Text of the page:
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Facilitating the Development of Immunotherapies:

Intermediate Endpoints for Immune


Checkpoint Modulators

Immune Checkpoint Modulators


Jim Allison, Ph.D.
The University of Texas
MD Anderson Cancer Center

Why immunotherapy?
Specificity
Memory

Adaptability

CTLA-4 Blockade
Enhances Tumor-Specific Immune Responses
Unrestrained
Proliferation

Attenuated or
Terminated
Proliferation

Tumor

IL-2

CTLA-4

CTLA-4
TCR

CD28

B7-1

B7-2

pMHC

CD28
TCR

TCR

B7-2

B7-1

pMHC

Evolution of Response: Patient Example


Screening

Week 72
Durable & ongoing response
without signs of IRAEs

Week 12
Initial increase in
total tumor burden (mWHO PD)

20006

Week 16
Responding

Courtesy of K. Harmankaya

Kaplan-Meier Analysis of Survival

Survival Rate

Ipi + gp100 N=403

Ipi + pbo
N=137

gp100 + pbo
N=136

1 year

44%

46%

25%

2 year

22%

24%

14%

Hodi et al. NEJM 2010

Programmed Death 1

http://www.melanoma.org/community/mpip-melanoma-patients-information-page/video-how-anti-pd-1-therapy-works-imumne-system

Anti PD-1 (BMS-936558)


296 Patients with Metastatic Cancer
1, 3, 10 mg/kg, MTD not reached
Safety: Adverse events similar to Ipilimumab, but
4% pneuomonitis (3 deaths)
Clinical Activity:
Melamona (n= 94): 28% CR/PR, 6% SD
NSCLC (n=76): 18% CR/PR, 7% SD
RCC (n= 33): 27% CR/PR, 27% SD
CRC (n=19), CRPC (n=13): No responses
Topalian ASCO, NEJM 2012

Clinical Activity in Melanoma Patients


Receiving Ipilimumab (aCTLA-4) and Nivolumab (aPD-1)

ASCO 2013
NEJM 6/2/2013

% Survival

Improving Survival with Combination Therapy

Time
Control
Conventional Therapy

% Survival

Improving Survival with Combination Therapy

Time
Control
Conventional Therapy
Immunotherapy (e.g.anti-CTLA4)

% Survival

Improving Survival with Combination Therapy

Time
Control
Conventional Therapy
Immunotherapy (e.g.anti-CTLA4)
Combination

Speakers
Jim Allison, Ph.D., U.Texas MD Anderson Cancer Center

Mark Gorman, Survivor and Advocate


Ramy Ibrahim, M.D. MedImmune
Axel Hoos, M.D., Ph.D, Glaxo-Smith Kline
Tai-Tsang Chen, Ph.D., Bristol-Myers Squibb
Steve Rosenberg, M.D., Ph.D., National Cancer Institute
Amy McKee, M.D., FDA-CDER
Celia Witten, M.D., Ph.D., FDA-CBER

Contributors: Renzo Canetta, M.D., Suzanne Topalian, M.D.

Mark Gorman
Long-term Survivor of Metastatic Melanoma
And Patient Advocate

Immunotherapies: Dosing Challenges


Ramy Ibrahim, M.D.
MedImmune

Conventional dose/schedule selection and anti-cancer


development
Preclinical data from efficacy studies to identify target exposures in
human
Escalate doses in FTIH studies to assess safety and achieve target
exposures (or higher) to increase likelihood of early signal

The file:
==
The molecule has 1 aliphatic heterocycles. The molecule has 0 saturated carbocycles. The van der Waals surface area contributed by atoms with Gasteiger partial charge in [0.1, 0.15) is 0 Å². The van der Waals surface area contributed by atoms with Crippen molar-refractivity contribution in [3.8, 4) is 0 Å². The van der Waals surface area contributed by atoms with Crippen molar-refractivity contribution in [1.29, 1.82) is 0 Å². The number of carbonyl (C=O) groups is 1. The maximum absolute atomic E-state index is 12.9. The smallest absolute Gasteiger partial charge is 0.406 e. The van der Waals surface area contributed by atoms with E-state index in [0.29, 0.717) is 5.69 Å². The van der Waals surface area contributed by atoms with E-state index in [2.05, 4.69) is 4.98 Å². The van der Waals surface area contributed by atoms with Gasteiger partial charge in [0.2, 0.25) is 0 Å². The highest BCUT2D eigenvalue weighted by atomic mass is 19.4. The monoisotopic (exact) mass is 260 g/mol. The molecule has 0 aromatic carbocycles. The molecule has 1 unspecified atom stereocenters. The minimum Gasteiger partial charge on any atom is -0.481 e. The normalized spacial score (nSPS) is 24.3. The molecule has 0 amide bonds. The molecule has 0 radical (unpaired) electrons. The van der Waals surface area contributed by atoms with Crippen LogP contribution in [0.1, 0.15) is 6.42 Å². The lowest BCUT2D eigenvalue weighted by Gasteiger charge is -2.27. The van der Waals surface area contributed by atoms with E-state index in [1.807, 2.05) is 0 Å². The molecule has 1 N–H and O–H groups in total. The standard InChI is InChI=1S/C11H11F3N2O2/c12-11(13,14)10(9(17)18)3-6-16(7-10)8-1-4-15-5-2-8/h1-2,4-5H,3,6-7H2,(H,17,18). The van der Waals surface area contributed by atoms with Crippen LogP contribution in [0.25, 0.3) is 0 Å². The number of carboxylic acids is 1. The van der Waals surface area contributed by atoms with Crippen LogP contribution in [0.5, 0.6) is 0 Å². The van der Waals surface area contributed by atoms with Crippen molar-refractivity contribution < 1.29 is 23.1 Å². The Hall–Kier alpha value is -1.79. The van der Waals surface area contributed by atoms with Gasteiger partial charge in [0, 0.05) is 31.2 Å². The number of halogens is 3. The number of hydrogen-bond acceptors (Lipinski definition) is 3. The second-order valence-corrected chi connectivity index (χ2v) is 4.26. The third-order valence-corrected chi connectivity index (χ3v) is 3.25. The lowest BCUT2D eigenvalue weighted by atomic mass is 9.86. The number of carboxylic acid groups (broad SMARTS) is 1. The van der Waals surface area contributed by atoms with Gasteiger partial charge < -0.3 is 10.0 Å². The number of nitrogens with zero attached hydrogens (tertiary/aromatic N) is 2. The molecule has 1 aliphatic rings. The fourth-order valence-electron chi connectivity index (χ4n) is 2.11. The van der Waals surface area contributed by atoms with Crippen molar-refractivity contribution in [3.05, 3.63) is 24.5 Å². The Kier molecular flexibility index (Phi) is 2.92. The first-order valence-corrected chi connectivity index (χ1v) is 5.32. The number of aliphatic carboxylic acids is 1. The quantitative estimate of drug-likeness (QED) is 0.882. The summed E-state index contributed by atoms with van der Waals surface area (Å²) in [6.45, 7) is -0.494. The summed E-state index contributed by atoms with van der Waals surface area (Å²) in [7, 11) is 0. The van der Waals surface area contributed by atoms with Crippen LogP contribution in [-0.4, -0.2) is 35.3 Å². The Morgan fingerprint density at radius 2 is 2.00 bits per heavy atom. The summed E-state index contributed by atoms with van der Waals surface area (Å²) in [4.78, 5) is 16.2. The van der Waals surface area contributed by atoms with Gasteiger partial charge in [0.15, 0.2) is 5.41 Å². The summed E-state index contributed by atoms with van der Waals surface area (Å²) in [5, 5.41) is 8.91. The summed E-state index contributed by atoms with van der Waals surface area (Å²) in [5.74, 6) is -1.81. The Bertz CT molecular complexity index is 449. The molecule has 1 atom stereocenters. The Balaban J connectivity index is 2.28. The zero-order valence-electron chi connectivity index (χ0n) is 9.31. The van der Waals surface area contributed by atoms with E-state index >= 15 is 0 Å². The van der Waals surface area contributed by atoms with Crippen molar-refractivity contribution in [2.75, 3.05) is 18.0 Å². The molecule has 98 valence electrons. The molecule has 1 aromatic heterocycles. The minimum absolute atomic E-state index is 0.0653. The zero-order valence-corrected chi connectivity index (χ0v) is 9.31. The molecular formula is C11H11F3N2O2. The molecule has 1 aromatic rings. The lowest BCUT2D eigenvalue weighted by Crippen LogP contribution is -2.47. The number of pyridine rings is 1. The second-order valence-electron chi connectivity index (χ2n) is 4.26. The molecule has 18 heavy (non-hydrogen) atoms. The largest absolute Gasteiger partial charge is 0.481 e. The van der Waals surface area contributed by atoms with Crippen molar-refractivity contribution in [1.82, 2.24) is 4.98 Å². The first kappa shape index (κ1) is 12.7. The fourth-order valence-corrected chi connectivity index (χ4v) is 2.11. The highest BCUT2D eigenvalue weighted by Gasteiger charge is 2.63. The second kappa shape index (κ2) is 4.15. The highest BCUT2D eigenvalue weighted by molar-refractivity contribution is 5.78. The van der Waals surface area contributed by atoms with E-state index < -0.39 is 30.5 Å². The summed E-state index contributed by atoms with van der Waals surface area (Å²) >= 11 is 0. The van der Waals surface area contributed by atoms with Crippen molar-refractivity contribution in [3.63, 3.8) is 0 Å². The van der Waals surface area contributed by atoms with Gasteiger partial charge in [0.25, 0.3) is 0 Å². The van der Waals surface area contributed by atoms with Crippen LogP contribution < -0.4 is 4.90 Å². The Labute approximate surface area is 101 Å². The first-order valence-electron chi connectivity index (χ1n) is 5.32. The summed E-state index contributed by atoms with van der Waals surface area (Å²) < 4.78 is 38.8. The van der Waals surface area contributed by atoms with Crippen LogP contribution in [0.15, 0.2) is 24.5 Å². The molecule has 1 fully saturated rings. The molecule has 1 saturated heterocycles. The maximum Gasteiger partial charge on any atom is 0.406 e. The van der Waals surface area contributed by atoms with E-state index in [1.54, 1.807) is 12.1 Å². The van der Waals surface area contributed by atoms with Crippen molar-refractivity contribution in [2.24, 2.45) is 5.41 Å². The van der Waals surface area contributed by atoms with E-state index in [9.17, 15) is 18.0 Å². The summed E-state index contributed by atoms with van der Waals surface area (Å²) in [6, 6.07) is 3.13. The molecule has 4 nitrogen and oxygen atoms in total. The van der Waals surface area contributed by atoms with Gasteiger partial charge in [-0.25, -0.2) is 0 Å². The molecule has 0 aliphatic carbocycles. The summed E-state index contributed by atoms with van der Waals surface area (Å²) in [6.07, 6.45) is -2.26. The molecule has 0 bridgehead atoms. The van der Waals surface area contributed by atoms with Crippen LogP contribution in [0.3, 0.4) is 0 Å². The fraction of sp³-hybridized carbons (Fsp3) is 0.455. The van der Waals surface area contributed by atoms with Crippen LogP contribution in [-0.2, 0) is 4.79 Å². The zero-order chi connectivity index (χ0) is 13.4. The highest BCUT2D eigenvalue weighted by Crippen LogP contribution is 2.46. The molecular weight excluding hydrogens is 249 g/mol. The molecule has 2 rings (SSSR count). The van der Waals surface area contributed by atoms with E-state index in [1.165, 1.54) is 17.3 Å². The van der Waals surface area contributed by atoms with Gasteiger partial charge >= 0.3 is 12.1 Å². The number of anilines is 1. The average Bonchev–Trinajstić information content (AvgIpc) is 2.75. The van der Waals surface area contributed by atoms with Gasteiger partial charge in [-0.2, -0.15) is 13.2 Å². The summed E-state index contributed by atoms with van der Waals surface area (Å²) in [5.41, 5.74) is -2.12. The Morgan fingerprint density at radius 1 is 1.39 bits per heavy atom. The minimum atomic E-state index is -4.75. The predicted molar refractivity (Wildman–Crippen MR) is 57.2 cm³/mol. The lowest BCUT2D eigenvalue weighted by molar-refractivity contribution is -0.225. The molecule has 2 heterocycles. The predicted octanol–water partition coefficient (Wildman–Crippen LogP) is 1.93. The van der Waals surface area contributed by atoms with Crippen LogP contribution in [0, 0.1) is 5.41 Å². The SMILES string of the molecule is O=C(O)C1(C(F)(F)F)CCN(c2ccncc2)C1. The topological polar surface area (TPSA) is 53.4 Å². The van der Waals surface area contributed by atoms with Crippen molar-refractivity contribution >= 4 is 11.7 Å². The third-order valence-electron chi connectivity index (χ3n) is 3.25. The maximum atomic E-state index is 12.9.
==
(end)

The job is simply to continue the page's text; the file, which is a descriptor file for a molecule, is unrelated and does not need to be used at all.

Determine the MTD after DLTs are observed
Select MTD for further development in randomized studies to
assess efficay
Initiate registrational studies

Novelties with immune-modulators and implications on


dose/schedule selection
Animal data might not inform dose selection
Cross reactivity and finding surrogate has limitations

The target is the immune system and not the cancer


Complexity of the interaction between the immune system and cancer
Patients might have different threshold or sensitivity to immune priming
We need to identify a dose that achieves appropriate exposure while
accommodating inter-patient variability

Immune targets are dynamic


Variability in target level, site of expression, tumor type and tumor burden

Animal data and PK modeling might only inform the starting dose
and identify a target exposure range

Novelties with immune-modulators and implications on


dose/schedule selection (cont)
Dose escalation till toxicity is not a viable approach
None of the PD1/PDL1 targeting antibodies reached an MTD
Activity observed at multiple dose levels
Early phase clinical PK, target related biomarkers, markers of
immune response and clinical activity should be leveraged
Need for novel phase I designs to inform dose selection

Novelties with immune-modulators and implications on


dose/schedule selection (cont)
Dose-ranging comparative studies may not necessarily better inform
dose selection
Tremelimumab development
Randomized phase II suggested 15 mg/kg q3mo to be associated
with more favorable risk: benefit
Phase III study suggested 15mg/kg Q 3 months not to maintain
desired AUC
Currently exploring monthly dosing

Beside dose/schedule, what about duration of treatment?


Due to the early and sometimes dramatic signal of activity,
programs progress quickly from large phase 1 to phase 3
How to design better studies to inform registrational studies